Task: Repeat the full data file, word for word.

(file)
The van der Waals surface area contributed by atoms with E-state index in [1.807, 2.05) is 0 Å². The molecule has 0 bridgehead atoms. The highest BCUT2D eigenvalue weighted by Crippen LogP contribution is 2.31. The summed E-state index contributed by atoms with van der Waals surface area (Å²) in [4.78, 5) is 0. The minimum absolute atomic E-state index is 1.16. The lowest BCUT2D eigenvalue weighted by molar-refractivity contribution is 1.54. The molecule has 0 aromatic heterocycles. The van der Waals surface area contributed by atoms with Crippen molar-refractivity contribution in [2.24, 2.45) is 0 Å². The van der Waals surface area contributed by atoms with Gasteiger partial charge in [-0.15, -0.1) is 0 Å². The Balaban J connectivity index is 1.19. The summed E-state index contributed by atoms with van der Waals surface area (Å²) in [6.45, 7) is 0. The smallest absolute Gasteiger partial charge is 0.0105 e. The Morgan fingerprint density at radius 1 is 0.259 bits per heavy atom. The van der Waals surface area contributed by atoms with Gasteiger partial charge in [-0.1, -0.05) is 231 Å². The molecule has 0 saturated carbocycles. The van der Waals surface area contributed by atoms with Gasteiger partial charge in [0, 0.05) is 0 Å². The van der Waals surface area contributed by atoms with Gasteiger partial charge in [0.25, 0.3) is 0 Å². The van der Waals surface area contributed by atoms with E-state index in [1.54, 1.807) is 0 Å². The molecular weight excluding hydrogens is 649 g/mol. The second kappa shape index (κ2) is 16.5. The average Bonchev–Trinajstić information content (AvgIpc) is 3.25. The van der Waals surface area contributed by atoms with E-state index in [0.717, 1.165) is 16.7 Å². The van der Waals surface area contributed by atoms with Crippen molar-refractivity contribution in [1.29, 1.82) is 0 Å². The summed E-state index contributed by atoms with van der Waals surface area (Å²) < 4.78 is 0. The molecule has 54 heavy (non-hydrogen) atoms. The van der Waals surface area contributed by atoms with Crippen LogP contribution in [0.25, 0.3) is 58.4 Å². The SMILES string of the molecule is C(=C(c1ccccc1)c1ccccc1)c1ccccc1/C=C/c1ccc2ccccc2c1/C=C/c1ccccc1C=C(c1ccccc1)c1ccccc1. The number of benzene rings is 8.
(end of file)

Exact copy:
The van der Waals surface area contributed by atoms with E-state index in [1.807, 2.05) is 0 Å². The molecule has 0 bridgehead atoms. The highest BCUT2D eigenvalue weighted by Crippen LogP contribution is 2.31. The summed E-state index contributed by atoms with van der Waals surface area (Å²) in [4.78, 5) is 0. The minimum absolute atomic E-state index is 1.16. The lowest BCUT2D eigenvalue weighted by molar-refractivity contribution is 1.54. The molecule has 0 aromatic heterocycles. The van der Waals surface area contributed by atoms with Crippen molar-refractivity contribution in [2.24, 2.45) is 0 Å². The van der Waals surface area contributed by atoms with Gasteiger partial charge in [-0.15, -0.1) is 0 Å². The Balaban J connectivity index is 1.19. The summed E-state index contributed by atoms with van der Waals surface area (Å²) in [6.45, 7) is 0. The smallest absolute Gasteiger partial charge is 0.0105 e. The Morgan fingerprint density at radius 1 is 0.259 bits per heavy atom. The van der Waals surface area contributed by atoms with Gasteiger partial charge in [-0.1, -0.05) is 231 Å². The molecule has 0 saturated carbocycles. The van der Waals surface area contributed by atoms with Gasteiger partial charge in [0, 0.05) is 0 Å². The van der Waals surface area contributed by atoms with Gasteiger partial charge in [0.25, 0.3) is 0 Å². The van der Waals surface area contributed by atoms with E-state index in [1.54, 1.807) is 0 Å². The molecular weight excluding hydrogens is 649 g/mol. The second kappa shape index (κ2) is 16.5. The average Bonchev–Trinajstić information content (AvgIpc) is 3.25. The van der Waals surface area contributed by atoms with E-state index in [0.717, 1.165) is 16.7 Å². The van der Waals surface area contributed by atoms with Crippen molar-refractivity contribution in [1.29, 1.82) is 0 Å². The summed E-state index contributed by atoms with van der Waals surface area (Å²) < 4.78 is 0. The molecule has 54 heavy (non-hydrogen) atoms. The van der Waals surface area contributed by atoms with Crippen LogP contribution in [0.25, 0.3) is 58.4 Å². The SMILES string of the molecule is C(=C(c1ccccc1)c1ccccc1)c1ccccc1/C=C/c1ccc2ccccc2c1/C=C/c1ccccc1C=C(c1ccccc1)c1ccccc1. The number of benzene rings is 8.